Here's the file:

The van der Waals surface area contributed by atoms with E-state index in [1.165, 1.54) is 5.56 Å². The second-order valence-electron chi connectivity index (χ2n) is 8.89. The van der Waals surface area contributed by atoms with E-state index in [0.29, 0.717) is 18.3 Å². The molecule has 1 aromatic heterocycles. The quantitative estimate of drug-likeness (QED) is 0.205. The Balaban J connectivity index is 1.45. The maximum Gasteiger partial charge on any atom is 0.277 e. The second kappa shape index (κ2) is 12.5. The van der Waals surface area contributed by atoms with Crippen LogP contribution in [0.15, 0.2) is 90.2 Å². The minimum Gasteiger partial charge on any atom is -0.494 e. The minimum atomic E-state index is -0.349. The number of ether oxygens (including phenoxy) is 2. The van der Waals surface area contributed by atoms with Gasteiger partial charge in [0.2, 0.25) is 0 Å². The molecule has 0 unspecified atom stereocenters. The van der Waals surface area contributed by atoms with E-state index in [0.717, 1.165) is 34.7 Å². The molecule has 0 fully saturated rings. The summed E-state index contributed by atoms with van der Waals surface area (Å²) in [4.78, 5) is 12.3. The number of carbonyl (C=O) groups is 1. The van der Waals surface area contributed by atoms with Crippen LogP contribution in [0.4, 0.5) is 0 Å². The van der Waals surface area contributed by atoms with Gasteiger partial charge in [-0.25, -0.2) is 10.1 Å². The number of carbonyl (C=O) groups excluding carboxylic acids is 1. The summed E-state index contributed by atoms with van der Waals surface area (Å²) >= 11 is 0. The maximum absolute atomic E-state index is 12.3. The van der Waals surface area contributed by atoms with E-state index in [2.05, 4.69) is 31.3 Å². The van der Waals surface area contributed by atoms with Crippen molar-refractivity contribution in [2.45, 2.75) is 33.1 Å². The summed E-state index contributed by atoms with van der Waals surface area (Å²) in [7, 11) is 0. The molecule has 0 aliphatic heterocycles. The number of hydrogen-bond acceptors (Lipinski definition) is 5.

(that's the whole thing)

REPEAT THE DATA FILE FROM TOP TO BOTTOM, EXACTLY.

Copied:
The van der Waals surface area contributed by atoms with E-state index in [1.165, 1.54) is 5.56 Å². The second-order valence-electron chi connectivity index (χ2n) is 8.89. The van der Waals surface area contributed by atoms with E-state index in [0.29, 0.717) is 18.3 Å². The molecule has 1 aromatic heterocycles. The quantitative estimate of drug-likeness (QED) is 0.205. The Balaban J connectivity index is 1.45. The maximum Gasteiger partial charge on any atom is 0.277 e. The second kappa shape index (κ2) is 12.5. The van der Waals surface area contributed by atoms with Crippen LogP contribution in [0.15, 0.2) is 90.2 Å². The minimum Gasteiger partial charge on any atom is -0.494 e. The minimum atomic E-state index is -0.349. The number of ether oxygens (including phenoxy) is 2. The van der Waals surface area contributed by atoms with Gasteiger partial charge in [0.2, 0.25) is 0 Å². The molecule has 0 unspecified atom stereocenters. The van der Waals surface area contributed by atoms with E-state index in [0.717, 1.165) is 34.7 Å². The molecule has 0 fully saturated rings. The summed E-state index contributed by atoms with van der Waals surface area (Å²) in [4.78, 5) is 12.3. The number of carbonyl (C=O) groups is 1. The van der Waals surface area contributed by atoms with Crippen LogP contribution in [0.4, 0.5) is 0 Å². The van der Waals surface area contributed by atoms with Gasteiger partial charge in [-0.25, -0.2) is 10.1 Å². The number of carbonyl (C=O) groups excluding carboxylic acids is 1. The summed E-state index contributed by atoms with van der Waals surface area (Å²) >= 11 is 0. The maximum absolute atomic E-state index is 12.3. The van der Waals surface area contributed by atoms with E-state index in [2.05, 4.69) is 31.3 Å². The van der Waals surface area contributed by atoms with Crippen molar-refractivity contribution in [2.45, 2.75) is 33.1 Å². The summed E-state index contributed by atoms with van der Waals surface area (Å²) in [7, 11) is 0. The molecule has 0 aliphatic heterocycles. The number of hydrogen-bond acceptors (Lipinski definition) is 5.